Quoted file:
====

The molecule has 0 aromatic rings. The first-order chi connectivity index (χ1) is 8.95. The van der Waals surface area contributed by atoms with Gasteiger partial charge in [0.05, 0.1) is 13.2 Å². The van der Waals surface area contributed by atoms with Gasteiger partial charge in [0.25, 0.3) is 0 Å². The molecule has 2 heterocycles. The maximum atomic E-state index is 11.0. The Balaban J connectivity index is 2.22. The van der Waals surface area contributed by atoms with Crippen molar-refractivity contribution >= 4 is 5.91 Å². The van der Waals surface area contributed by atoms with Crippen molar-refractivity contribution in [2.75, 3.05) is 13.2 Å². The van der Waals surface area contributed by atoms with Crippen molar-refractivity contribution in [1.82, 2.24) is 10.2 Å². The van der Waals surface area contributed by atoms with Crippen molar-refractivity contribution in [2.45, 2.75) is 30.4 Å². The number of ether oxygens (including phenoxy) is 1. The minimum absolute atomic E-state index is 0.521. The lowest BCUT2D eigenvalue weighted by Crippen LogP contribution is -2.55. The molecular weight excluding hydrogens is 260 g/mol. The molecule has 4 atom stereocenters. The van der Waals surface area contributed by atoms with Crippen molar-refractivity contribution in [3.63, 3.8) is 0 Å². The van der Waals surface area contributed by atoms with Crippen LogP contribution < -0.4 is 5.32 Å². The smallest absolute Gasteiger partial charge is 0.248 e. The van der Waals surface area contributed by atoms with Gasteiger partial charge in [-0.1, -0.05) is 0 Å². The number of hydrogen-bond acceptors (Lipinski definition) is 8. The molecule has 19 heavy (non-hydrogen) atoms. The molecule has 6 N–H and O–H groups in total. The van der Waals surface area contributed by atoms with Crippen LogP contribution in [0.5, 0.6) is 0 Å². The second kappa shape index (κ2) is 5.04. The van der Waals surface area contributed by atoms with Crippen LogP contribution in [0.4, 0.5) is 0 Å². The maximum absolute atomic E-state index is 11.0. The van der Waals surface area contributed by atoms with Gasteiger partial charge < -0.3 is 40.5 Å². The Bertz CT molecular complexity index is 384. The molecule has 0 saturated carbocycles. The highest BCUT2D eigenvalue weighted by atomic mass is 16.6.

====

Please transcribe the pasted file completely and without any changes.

The molecule has 0 aromatic rings. The first-order chi connectivity index (χ1) is 8.95. The van der Waals surface area contributed by atoms with Gasteiger partial charge in [0.05, 0.1) is 13.2 Å². The van der Waals surface area contributed by atoms with Gasteiger partial charge in [0.25, 0.3) is 0 Å². The molecule has 2 heterocycles. The maximum atomic E-state index is 11.0. The Balaban J connectivity index is 2.22. The van der Waals surface area contributed by atoms with Crippen molar-refractivity contribution >= 4 is 5.91 Å². The van der Waals surface area contributed by atoms with Crippen molar-refractivity contribution in [2.75, 3.05) is 13.2 Å². The van der Waals surface area contributed by atoms with Crippen molar-refractivity contribution in [1.82, 2.24) is 10.2 Å². The van der Waals surface area contributed by atoms with Crippen molar-refractivity contribution in [2.45, 2.75) is 30.4 Å². The number of ether oxygens (including phenoxy) is 1. The minimum absolute atomic E-state index is 0.521. The lowest BCUT2D eigenvalue weighted by Crippen LogP contribution is -2.55. The molecular weight excluding hydrogens is 260 g/mol. The molecule has 4 atom stereocenters. The van der Waals surface area contributed by atoms with Crippen molar-refractivity contribution in [3.63, 3.8) is 0 Å². The van der Waals surface area contributed by atoms with Crippen LogP contribution < -0.4 is 5.32 Å². The smallest absolute Gasteiger partial charge is 0.248 e. The van der Waals surface area contributed by atoms with Gasteiger partial charge in [-0.1, -0.05) is 0 Å². The number of hydrogen-bond acceptors (Lipinski definition) is 8. The molecule has 19 heavy (non-hydrogen) atoms. The molecule has 6 N–H and O–H groups in total. The van der Waals surface area contributed by atoms with Crippen LogP contribution in [0.5, 0.6) is 0 Å². The second kappa shape index (κ2) is 5.04. The van der Waals surface area contributed by atoms with Crippen LogP contribution in [0.4, 0.5) is 0 Å². The maximum absolute atomic E-state index is 11.0. The van der Waals surface area contributed by atoms with Gasteiger partial charge < -0.3 is 40.5 Å². The Bertz CT molecular complexity index is 384. The molecule has 0 saturated carbocycles. The highest BCUT2D eigenvalue weighted by atomic mass is 16.6.